Posts Tagged ‘engagement’

Infographic: 7 Steps To Boost Patient Engagement

September 9th, 2015 by Melanie Matthews

Patient engagement is more than just a requirement under Meaningful Use – it’s a long-term strategy for improving healthcare, according to a new infographic by eVisits.

The infographic lists seven key steps to boosting patient engagement.

How To Boost Patient Engagement

2015 Healthcare Benchmarks: Patient EngagementTransformational patient-centered models emerging post-ACA are designed to succeed with a core of engaged, activated patients, yet enlistment of individuals in chronic care management, telehealth and other health enhancement interventions continues to challenge the healthcare industry.

2015 Healthcare Benchmarks: Patient Engagement documents strategies, program components, successes and challenges of engaging patients and health plan members in self-care from more than 125 organizations responding to the 2015 Patient Engagement survey by the Healthcare Intelligence Network.

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HINfographic: 12 Questions to Guide a Physician Compensation Strategy

March 28th, 2014 by Jackie Lyons

A successful physician compensation strategy includes organizational goals, governance and physician engagement, according to Cynthia Kilroy, senior VP of provider strategy and business development at Optum.

This new infographic from the Healthcare Intelligence Network features 12 questions to guide the implementation of a physician compensation strategy for healthcare organizations. Addressing all three areas of the strategy can improve satisfaction while creating an environment and structure that supports transparency and enables quality and efficiency.

You may also be interested in this related resource: 6 Value-Based Reimbursement Models: Strategies for Selection, Alignment and Engagement. This 40-page resource examines a set of provider compensation models across the collaboration continuum, advising adopters on potential pitfalls and suggesting strategies to survive implementation bumps.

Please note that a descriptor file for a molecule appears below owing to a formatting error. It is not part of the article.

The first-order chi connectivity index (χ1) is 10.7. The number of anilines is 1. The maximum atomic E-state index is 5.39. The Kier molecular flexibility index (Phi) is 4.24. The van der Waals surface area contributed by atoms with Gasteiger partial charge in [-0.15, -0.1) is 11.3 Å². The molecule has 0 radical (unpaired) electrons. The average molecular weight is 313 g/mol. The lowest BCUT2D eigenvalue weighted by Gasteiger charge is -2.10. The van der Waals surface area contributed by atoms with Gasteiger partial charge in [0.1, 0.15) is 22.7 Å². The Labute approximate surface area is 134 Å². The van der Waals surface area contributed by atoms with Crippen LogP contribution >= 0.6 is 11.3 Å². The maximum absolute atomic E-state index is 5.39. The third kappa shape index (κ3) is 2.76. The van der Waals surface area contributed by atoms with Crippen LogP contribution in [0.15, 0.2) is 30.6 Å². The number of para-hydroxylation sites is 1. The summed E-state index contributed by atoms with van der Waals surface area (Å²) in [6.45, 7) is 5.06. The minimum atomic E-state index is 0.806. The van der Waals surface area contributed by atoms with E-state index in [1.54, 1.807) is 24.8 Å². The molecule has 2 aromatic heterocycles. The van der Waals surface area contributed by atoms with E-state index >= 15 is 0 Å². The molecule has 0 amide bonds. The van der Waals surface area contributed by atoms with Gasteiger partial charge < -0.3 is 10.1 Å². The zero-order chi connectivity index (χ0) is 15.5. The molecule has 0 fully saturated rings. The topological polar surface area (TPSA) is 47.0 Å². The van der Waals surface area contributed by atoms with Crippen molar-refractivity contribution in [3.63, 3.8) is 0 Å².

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Don’t Ignore ‘Reasonable Alternative Standard’ When Offering Outcomes-Based Incentives

March 15th, 2013 by Jessica Fornarotto

Companies contemplating outcomes-based health incentives shouldn’t ignore the portion of the population that can’t meet predetermined health standards, advises John Riedel, the president of Riedel & Associates Consultants, Inc. Reidel defines outcomes-based incentives, explains the role of risk-adjustment in these programs, and shares some recent data on incentives use among other companies.

We’re individualizing health goals based on where a person is on their health continuum as well as on their interest continuum. Based on behavioral economics principles, you also want to appeal to what people are most interested in, what will get them engaged in some sort of change. This is setting a risk-adjusted target. And so that you’re not presuming that all employees can meet a predefined set of health goals, you’re making this more individually targeted.

For instance, if someone is morbidly obese, or has cholesterol levels that are so high that it is unrealistic to bring them down to the health goal that you’ve already set, risk-adjust it and help people create the incentive program that will work best for them; get them on the right path.

When you offer outcome-based incentives in your company, you’re tying financial awards to whether or not the employees are within healthy ranges that you have set with them, which could be blood pressure, cholesterol, body mass index, or any other biometric measures.

The Affordable Care Act (ACA) requires a ‘reasonable alternative standard’ because there are people who can’t meet an outcomes-based incentive. If they have an unreasonably hard time meeting a goal, you must provide them a reasonable alternative standard. The law on that is fairly open-ended. Incentives are becoming more common and the requirements are getting tougher. In other words, they’re being moved more toward outcomes-based incentives.

According to Towers Watson Staying@Work Survey, over half of U.S. respondents are currently providing financial rewards for participation in health programs. Rather than simply rewarding program enrollment, about a third of employers are requiring employees to complete multiple activities to receive a reward or avoid a penalty. That reward could be a progress-based incentive or an outcomes-based incentive. About 23 percent plan to impose this kind of requirement.

In other data, Hewitt Associates found that the use of cash payouts for HRA completion doubled between 2009 and 2010, up to almost two-thirds. Also, the Kaiser Family Foundation Annual Survey of Employee Benefits Plans shows that large employers are reducing premiums for engaged employees. For instance, a company with 1,000 to 5,000 employees will reduce premiums by 17 percent.

Clearly, incentives are becoming more common.